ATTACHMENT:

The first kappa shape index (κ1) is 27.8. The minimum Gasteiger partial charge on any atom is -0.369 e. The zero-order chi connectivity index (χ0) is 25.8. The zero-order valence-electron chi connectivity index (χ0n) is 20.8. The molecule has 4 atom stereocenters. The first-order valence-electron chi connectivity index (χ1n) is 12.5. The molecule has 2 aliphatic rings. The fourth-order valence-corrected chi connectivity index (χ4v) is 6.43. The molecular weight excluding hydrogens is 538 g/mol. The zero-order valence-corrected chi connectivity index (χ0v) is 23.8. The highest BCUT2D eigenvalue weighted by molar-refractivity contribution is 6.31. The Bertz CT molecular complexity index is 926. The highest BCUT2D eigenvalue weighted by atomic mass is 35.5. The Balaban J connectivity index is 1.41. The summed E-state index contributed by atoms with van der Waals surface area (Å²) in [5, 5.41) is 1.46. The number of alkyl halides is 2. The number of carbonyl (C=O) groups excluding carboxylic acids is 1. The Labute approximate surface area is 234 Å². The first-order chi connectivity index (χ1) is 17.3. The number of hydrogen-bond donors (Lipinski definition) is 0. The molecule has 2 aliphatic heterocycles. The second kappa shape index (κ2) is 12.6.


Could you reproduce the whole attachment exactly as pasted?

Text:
The first kappa shape index (κ1) is 27.8. The minimum Gasteiger partial charge on any atom is -0.369 e. The zero-order chi connectivity index (χ0) is 25.8. The zero-order valence-electron chi connectivity index (χ0n) is 20.8. The molecule has 4 atom stereocenters. The first-order valence-electron chi connectivity index (χ1n) is 12.5. The molecule has 2 aliphatic rings. The fourth-order valence-corrected chi connectivity index (χ4v) is 6.43. The molecular weight excluding hydrogens is 538 g/mol. The zero-order valence-corrected chi connectivity index (χ0v) is 23.8. The highest BCUT2D eigenvalue weighted by molar-refractivity contribution is 6.31. The Bertz CT molecular complexity index is 926. The highest BCUT2D eigenvalue weighted by atomic mass is 35.5. The Balaban J connectivity index is 1.41. The summed E-state index contributed by atoms with van der Waals surface area (Å²) in [5, 5.41) is 1.46. The number of alkyl halides is 2. The number of carbonyl (C=O) groups excluding carboxylic acids is 1. The Labute approximate surface area is 234 Å². The first-order chi connectivity index (χ1) is 17.3. The number of hydrogen-bond donors (Lipinski definition) is 0. The molecule has 2 aliphatic heterocycles. The second kappa shape index (κ2) is 12.6.